26 October - 6 November 2005
Wednesday-Thursday, October 26-27
We came to Korea because of the opportunity to join up with a family
of cousins stationed south of Seoul: Kirsten and Phil Marquis and their daughters
Mathea and Sofia.
Friday, October 28
Day One was long but surprisingly easy with its 14-hour flight on Korean Air.
Coach in this Boeing 777 was better than other airlines in both space and service.
We rested well enough on the plane. (We jumped a day going over, got it back
on the return.)
When Kirsten and Phil picked us up they took us right to their favorite neighborhood
restaurant close to their first home in Seoul in a neighborhood called Seocho-dong.
(The "dong" ending, we are told, sort of means "neighborhood.")
We turned off a major expressway, onto a main thoroughfare and immediately onto
undulating, narrow streets covered with cars—parked or moving—along
with scooters, trucks and cycles vying for space. Like the old European towns
this intimate setting, barely adapted for 21st-century use, shows just how old
Seoul is. (Modern Seoul was founded in 1394 by the first of Korea’s Yi
Little turquoise plastic stools sat around tables that were set up outside
with holes in their centers to accommodate the pot of gas-fired hot coals
placed in front of us, then lit. While our hosts and the waitress exchanged
minimal words of instruction, food started to appear and our little table
overflowing in seconds: a plate of small chunks of raw beef, plates of red-leaf
lettuce dressed with chili paste, soup, shredded green onion, garlic cloves,
hot peppers, onions, chili paste and sea salt for dipping, Pepsi, Hite beer,
and Soju (a vodka-tasting clear drink). Kirsten started grilling the meat,
and onions on the grid placed over the hot coals by the waitress, and we ate
at a fast pace. The food was the best single indigenous meal we’ve had
in our travels because it matched so well the stuff we like at home. Good
by our hosts.
The restaurant, which resembled a Dairy Queen with limited seating and signs
with only Korean (no English), filled up with primarily businessman types. It
was explained that, except for shopping areas, this is the profile of most public
places: one table of two girls possibly hoping to meet an eligible man and a
bunch of men sitting together all over the place. During the meal one fellow
asked the waiter to come and turn our meat for us. It was a friendly but unnecessary
gesture as he dropped a couple of chunks of beef into the fire.
In the dark, on the drive home to Kirsten and Phil’s home in Bundang we
saw the many bridges that connect this small (only one million people!) southern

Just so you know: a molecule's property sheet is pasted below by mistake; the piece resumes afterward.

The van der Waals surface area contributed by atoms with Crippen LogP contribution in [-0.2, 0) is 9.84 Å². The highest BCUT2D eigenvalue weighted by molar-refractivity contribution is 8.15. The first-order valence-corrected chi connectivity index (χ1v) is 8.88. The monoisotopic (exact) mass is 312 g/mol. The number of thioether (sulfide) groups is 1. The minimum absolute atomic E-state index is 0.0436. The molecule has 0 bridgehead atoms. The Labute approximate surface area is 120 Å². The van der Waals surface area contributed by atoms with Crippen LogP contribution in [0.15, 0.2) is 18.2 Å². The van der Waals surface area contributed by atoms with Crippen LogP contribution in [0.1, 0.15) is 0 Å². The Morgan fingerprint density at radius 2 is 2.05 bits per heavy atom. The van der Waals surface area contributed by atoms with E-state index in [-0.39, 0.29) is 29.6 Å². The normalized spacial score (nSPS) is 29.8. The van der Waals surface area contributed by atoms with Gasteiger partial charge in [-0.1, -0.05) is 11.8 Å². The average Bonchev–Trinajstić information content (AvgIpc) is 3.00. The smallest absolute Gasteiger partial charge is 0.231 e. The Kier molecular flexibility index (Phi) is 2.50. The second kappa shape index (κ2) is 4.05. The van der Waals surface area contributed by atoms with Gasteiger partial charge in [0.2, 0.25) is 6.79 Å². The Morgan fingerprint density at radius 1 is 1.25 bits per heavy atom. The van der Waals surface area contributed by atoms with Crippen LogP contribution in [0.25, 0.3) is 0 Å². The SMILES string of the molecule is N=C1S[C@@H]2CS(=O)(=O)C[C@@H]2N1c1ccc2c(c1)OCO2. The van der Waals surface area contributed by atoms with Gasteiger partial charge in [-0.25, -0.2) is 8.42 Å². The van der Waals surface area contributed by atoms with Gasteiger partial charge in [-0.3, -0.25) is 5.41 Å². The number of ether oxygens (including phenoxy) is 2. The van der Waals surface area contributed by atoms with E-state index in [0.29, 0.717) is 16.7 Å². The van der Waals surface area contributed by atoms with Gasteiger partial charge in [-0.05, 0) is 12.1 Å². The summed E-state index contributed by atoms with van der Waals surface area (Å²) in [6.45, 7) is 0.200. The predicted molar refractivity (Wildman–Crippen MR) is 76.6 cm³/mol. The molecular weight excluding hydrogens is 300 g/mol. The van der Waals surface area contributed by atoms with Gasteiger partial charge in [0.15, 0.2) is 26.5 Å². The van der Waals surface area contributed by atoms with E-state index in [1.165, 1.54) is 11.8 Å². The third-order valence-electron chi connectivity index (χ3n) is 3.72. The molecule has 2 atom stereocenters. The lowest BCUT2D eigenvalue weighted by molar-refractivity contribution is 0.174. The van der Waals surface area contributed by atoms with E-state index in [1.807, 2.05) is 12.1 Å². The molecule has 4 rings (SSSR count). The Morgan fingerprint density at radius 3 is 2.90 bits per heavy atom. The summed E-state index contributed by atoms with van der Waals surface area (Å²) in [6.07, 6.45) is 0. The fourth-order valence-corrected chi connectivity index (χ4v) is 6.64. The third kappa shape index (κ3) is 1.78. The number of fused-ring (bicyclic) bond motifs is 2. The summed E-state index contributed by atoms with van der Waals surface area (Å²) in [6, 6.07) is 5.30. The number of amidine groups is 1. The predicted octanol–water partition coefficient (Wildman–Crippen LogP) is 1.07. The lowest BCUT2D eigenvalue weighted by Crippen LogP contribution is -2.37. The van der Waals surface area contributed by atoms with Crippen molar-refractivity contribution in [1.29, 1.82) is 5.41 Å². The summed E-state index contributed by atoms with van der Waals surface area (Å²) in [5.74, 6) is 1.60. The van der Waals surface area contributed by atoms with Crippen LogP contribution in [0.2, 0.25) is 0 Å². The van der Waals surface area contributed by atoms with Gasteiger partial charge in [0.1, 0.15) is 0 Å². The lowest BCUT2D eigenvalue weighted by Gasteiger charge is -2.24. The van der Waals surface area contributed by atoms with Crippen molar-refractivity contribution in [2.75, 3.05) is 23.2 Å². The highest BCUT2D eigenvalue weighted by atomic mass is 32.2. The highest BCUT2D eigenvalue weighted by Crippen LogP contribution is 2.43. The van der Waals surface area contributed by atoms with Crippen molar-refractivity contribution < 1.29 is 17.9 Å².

suburb and Seoul, most of them unique and lit in handsome ways. Their home is
a townhouse in a new village called “JOY” for “Jesus-Only-You,”
a condo community built as a Christian enclave by Koreans close by the large
Calvary Church. We met Mathea and Sofia along with their Philippina nanny named
Jalena —wife of a service man—who lives in with the family Monday
through Friday. We visited with them for a while and crashed in the lovely room
provided to us by the Marquises.
Having slept during the hours that would have been Thursday daytime
back home, we arose for a trip into the Army base at Yong-san with Phil, nanny
and the kids in the family 2005 Volvo SUV and had the full experience of traffic
in Seoul, a city of eleven million surrounded by other cities with a million
more each for a total metropolitan population topping seventeen million. Every
major road and most streets were clogged four to eight lanes across. We used
to go perhaps thirty miles. The cars are of all sizes, most made in Korea,
but a few European and American models. Many of the Korean makes resemble knock-offs
and American styles. Most are new, big and shiny.
Saturday, October 29
After a lengthy wait for the Army to certify that the nanny and the girls were
properly educated on how to evacuate from this country in case of emergency
(attack by North Korea?), we took the nanny to the bus station and ate at the
Dragon Inn on the base which is the first point of contact for many a soldier
when they arrive here. (When they come “draggin’ in?”) Completely
American in presentation, the food was nonetheless exceptionally clean in
and construction. After some time on the playground for two-year-old Mathea,
we made our slow way back home. But first we picked up yet another cousin.
right: Marisa and Kirsten have another cousin who passes through Korea from
time to time. Maury Smith (son of Marisa’s mother’s older sister)
flies for Fed-Ex and happened to be in town.